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Synopses & Reviews
An evening with Thelonious Monk at the Five Spot Cafe. Jelly Roll Morton's recordings for the Library of Congress. Langston Hughes reading poetry to the sound of jazz. The tragic life of Billie Holiday. Over the years, Martin Williams has explored subjects both intimate and imposing, always with a sharp eye and prose as musical as his beloved jazz. In Jazz Changes, he brings together some of the finest pieces he has written over the last thirty years to take readers on an engaging personal tour of the changing jazz world.
Jazz Changes is Williams's third and perhaps best collection of jazz portraits, interviews, narrative accounts of recording sessions, rehearsals, and performances, important liner notes, and far-reaching discussions of musicians and their music. Here he offers an extended interview with Ross Russell about the famous Dial Record sessions with Charlie Parker that Russell initiated, his extensive notes for the reissue of the famous recording session conducted with Jelly Roll Morton at the Library of Congress in 1938, as well as profiles and comments on such performers as John Lewis, Thelonious Monk, Dinah Washington, and Fats Waller. We read amusing parodies of how jazz critics in 1965 might have assessed the Beatles (he has one well-known critic saying that Paul McCartney "sings as if he half expected a shrewish mother to scold him for paying too much attention to the girls") and reflections on the Ellington era (Ellington "worked with [the orchestra] as the great playwrights have worked with their companies of actors...as the great European composers have worked for specific instrumentalists or singers"). He concludes with an eloquent plea for critics to pay attention to jazz history: "We all need to show that we are absolutely serious about this music as a contribution to world culture. And that means we must treat it in the same way that man has always treated a past he wants preserved and respected." And on every page, Williams's keen mind and gifted pen bring the music and the musicians to life.
Praised as "perhaps the greatest living jazz critic" (Gunther Schuller) and "one of the most distinguished critics (of anything) this country has produced" (Gary Giddins, The Village Voice), Martin Williams has been perceptively chronicling the development of jazz for more than three decades. Building on the great success of his previous collections of jazz writings--The Jazz Tradition, Jazz Heritage, and Jazz in its Time--this book offers brilliant insights into today's changing jazz scene.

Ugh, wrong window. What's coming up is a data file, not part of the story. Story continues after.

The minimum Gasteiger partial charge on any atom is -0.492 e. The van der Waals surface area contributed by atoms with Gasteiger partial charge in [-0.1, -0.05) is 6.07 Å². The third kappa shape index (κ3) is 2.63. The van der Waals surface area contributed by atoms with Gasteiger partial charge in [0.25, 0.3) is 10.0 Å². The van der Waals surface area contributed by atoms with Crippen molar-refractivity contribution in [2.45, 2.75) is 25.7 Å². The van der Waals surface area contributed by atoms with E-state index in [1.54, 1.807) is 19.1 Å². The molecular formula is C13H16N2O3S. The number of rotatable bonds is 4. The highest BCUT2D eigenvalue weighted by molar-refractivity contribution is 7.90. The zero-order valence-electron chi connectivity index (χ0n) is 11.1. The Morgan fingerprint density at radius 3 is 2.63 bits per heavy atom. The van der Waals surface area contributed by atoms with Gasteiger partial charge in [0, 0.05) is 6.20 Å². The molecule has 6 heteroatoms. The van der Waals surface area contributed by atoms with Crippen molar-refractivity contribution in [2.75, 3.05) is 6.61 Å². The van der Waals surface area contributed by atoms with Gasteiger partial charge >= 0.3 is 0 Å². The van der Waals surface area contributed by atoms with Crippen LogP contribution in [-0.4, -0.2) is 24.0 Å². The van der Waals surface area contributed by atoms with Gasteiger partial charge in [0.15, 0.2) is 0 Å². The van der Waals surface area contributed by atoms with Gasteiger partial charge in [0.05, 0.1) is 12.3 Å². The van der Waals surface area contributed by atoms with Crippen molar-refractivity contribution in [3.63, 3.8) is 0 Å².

Jazz Changes is the late Martin Williams's third and perhaps best collection of jazz portraits, interviews, narrative accounts of recording sessions, rehearsals, and performances, important liner notes, and far reaching discussions of musicians and their music. The collection includes thirty years of Williams's finest pieces taking readers on an engaging tour of the changing jazz world. There are appreciation-profiles and comments on such performers as Ross Russell--about the noted Dial Record sessions with Charlie Parker--and greats like John Coltrane, Billie Holiday, Jelly Roll Morton, Ornette Coleman, Dinah Washington, and Thelonious Monk. Williams also offers parodies of how jazz critics in 1965 might have assessed the Beatles, and reflections on the Ellington era. He concludes with an elegant plea for critics to pay attention to jazz history, always exhibiting his keen mind and gifted pen.
About the Author
About the Author -
Martin Williams has written and edited a number of books on jazz. His articles have appeared in such places as Harper's, The New York Times, Evergreen Review, Stereo Review, and Down Beat.
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